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Ranura Edirisinghe's AER Report from Mahler & LeWitt Studios

Textile knitted sample hung in a gallery space
Textile knitted sample hung in a gallery space

Written by
Post-Grad Community
Published date
08 May 2019

Article by Ranura Edirisinghe, AER artist in residence at Mahler & LeWitt Studios, Spoleto, Italy April 2019.

The Mahler & Lewitt studios is a residency in the Italian town of Spoleto. The studios occupy the former working and living spaces of the conceptual artist Sol Le Witt and the sculptor Anna Mahler. The residency enabled me both to engage sustainably with local traditions of textile manufacture and experience the exchange of ideas within a diverse, international community of practising artists.

The town is known for its opera and arts festival which draws a international crowed and has a long history of collaborating with artists. Henry Moore, Cy Tombly, Beverly Pepper, Alexander Calder, Buckminster Fuller, Anish Kappor all pervious collaborators of the town and festival, their work is doted around the town to see even today. I was able to share my time in Spoleto with Aliki Panagiotopoulou a visual artist from Athens who works across a variety of media, such as drawing, photography and ceramics. Her time in Spoleto accumulated to the creation of a series of interventions and arrangements across the living and working spaces of the Mahler and Lewitt Studios, in collaboration with curator Helena Papadpolous (Radio Athènes) and writer Quinn Latimer.

Conductor in residence, Brian O. Kepher used his time in Spoelto to complete his first symphonic work. In his native Kenya, Kepher works with the El Sistema programme hoping to use music and a tool for social change.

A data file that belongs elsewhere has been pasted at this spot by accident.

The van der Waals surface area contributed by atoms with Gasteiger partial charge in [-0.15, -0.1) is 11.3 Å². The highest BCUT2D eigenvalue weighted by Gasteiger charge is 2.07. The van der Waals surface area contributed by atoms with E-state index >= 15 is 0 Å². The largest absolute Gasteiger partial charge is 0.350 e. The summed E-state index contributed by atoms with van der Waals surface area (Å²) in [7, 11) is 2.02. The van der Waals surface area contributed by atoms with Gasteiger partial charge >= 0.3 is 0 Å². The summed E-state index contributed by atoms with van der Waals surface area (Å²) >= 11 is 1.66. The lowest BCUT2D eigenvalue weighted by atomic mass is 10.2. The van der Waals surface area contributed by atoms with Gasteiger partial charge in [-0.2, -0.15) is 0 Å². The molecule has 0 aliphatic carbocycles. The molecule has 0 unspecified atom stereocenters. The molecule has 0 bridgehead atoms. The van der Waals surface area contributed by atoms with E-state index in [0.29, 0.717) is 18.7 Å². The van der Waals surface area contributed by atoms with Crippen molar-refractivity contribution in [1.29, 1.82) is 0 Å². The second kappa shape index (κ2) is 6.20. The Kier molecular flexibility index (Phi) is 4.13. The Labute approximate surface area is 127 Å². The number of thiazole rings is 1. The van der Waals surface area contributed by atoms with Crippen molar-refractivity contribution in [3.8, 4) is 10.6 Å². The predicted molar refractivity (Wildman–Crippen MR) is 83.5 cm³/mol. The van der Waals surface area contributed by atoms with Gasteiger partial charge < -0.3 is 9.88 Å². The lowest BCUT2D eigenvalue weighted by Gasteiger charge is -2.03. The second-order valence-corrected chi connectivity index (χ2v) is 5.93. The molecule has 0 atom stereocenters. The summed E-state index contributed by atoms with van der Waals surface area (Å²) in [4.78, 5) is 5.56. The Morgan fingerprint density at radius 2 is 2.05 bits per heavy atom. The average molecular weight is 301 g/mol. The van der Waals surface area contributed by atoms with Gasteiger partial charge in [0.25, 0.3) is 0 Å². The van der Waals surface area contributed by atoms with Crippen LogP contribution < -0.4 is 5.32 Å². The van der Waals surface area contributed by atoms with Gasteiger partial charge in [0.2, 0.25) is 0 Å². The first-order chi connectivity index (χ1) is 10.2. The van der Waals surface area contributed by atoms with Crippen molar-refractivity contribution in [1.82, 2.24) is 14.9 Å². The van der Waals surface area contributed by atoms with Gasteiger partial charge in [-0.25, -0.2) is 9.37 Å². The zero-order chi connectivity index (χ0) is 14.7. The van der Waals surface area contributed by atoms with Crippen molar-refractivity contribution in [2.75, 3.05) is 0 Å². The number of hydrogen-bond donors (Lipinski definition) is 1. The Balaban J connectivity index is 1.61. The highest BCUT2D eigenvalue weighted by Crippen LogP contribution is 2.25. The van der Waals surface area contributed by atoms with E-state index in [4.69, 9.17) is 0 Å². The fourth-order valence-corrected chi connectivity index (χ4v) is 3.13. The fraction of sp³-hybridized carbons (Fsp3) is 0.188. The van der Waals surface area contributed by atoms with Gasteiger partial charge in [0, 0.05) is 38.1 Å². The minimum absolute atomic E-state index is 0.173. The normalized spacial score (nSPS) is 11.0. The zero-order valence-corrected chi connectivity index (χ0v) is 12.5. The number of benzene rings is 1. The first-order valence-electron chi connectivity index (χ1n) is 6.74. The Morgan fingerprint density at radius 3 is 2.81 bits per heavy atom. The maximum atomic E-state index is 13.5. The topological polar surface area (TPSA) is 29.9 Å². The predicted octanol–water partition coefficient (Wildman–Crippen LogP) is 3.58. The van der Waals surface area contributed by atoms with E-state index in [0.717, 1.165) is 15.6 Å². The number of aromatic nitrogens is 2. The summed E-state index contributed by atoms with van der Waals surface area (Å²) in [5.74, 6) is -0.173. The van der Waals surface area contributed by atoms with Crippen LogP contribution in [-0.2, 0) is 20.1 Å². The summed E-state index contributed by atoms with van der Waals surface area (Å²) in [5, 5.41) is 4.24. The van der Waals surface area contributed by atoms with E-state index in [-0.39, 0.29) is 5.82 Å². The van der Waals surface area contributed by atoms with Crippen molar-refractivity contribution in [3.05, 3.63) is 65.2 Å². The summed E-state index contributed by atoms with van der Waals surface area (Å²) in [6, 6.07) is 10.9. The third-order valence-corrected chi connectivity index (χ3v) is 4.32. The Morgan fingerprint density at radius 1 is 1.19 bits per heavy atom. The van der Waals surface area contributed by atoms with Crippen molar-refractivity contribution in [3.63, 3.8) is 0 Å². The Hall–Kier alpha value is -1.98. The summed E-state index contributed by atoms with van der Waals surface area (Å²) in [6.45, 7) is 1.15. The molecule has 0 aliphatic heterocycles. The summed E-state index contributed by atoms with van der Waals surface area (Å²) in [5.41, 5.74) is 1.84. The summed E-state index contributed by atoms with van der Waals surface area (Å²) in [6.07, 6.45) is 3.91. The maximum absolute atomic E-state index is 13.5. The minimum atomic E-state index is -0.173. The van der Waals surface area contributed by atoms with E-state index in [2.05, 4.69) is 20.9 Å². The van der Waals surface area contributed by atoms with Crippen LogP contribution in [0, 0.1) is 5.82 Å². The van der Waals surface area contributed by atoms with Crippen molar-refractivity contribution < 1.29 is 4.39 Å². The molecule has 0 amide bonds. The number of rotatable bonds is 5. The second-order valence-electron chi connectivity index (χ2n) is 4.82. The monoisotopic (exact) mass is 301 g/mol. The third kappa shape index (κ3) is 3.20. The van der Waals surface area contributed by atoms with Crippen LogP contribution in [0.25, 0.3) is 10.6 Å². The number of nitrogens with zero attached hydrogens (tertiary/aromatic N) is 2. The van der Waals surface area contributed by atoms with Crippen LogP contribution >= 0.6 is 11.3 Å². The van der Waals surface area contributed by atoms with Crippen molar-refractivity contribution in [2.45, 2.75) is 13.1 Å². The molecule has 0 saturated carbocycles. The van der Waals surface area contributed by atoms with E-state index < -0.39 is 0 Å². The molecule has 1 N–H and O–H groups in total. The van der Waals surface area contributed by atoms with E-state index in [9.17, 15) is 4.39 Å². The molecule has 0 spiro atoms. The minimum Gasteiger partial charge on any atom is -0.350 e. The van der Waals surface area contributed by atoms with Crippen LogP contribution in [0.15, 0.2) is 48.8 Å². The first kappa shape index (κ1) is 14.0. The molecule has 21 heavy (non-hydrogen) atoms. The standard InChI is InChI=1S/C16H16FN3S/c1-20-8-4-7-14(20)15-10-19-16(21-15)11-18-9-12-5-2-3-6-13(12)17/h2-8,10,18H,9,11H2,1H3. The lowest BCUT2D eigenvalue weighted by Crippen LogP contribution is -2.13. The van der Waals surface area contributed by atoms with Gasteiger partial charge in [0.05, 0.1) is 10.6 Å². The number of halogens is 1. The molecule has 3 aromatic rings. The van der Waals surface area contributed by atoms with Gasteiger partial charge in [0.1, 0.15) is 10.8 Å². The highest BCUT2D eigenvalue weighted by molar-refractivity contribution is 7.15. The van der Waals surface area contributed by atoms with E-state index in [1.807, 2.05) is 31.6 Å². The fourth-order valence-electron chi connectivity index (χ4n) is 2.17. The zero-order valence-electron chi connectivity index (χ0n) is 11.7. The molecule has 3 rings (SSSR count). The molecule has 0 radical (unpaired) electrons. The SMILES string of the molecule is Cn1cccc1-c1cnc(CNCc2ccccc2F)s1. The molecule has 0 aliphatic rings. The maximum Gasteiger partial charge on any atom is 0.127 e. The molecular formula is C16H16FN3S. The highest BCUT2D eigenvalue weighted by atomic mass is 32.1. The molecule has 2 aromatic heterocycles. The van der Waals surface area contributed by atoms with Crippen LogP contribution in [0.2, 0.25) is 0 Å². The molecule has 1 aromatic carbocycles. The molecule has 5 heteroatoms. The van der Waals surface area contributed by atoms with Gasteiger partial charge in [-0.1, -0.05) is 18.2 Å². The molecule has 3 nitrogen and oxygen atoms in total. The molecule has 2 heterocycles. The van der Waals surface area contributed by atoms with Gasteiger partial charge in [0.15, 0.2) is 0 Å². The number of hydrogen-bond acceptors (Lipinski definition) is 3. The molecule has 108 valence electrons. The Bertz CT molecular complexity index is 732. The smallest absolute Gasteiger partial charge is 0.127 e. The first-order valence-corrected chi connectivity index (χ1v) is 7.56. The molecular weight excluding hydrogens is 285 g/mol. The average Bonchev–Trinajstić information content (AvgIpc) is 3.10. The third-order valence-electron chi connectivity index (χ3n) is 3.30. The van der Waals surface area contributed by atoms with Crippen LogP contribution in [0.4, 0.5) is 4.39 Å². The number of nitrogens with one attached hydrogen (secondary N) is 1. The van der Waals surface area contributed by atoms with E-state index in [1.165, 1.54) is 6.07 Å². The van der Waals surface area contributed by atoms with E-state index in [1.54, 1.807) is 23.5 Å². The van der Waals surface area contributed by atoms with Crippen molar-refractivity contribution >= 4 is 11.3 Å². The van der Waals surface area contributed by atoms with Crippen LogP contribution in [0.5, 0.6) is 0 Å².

I spent my first week visiting textile-based practitioners and factories, Spoleto is located in the province of Umbria which has a rich history for knitwear production and cashmere. I visited the Borzzetti, a weaving work- shop and museum, located in the gothic church of San Franceso Delle Donne which is the first Fransician settlement in Perugia. Now in its fourth generation the tradition is continued by Marta and her apprentice, who showed me around her workshop which makes woven fabrics close to the traditional Perugian designs.

Visiting textile-based practitioners in Spoleto

What was special to see was the nineteen century jacquard frames that the weaving is done on, I had never seen jacquard weaving done by hand and the process it entails such as the metal punch cards which are placed on a rotating cylinder with each hole corresponds to the pattern and fabric design.

Scenes of flowers, bees, leaves and mythological animals intertwined with the traditional blue and white colours of Perugia table clothes are woven in linen, cotton, silk and cashmere. Textiles from scenes painted by Giotto to Da Vinci are adapted and re-worked to be made into updated woven designs.

The Italian fashion industry certainly has the power to support these small-scale artists, but the high taxation rate in Italy gives the business very little room to expand and there should be more support for these artisans. The workshop mainly relies on bespoke commissions but it produces a small number of textiles to be sold to tourists at accessible prices, such as cushions.

As Martha explained more about the business and the troubles that workshops like hers face, I was thinking about how the fashion house Chanel has acquired a wealth of similar workshops in Paris and throughout France, small scale ateliers known as the savoire-faire specialising in long standing traditions and highly specialised techniques such as, feather work crafted by Lemarié which was established in 1880 or pleating by Les Ateliers Lognon) and embroidery.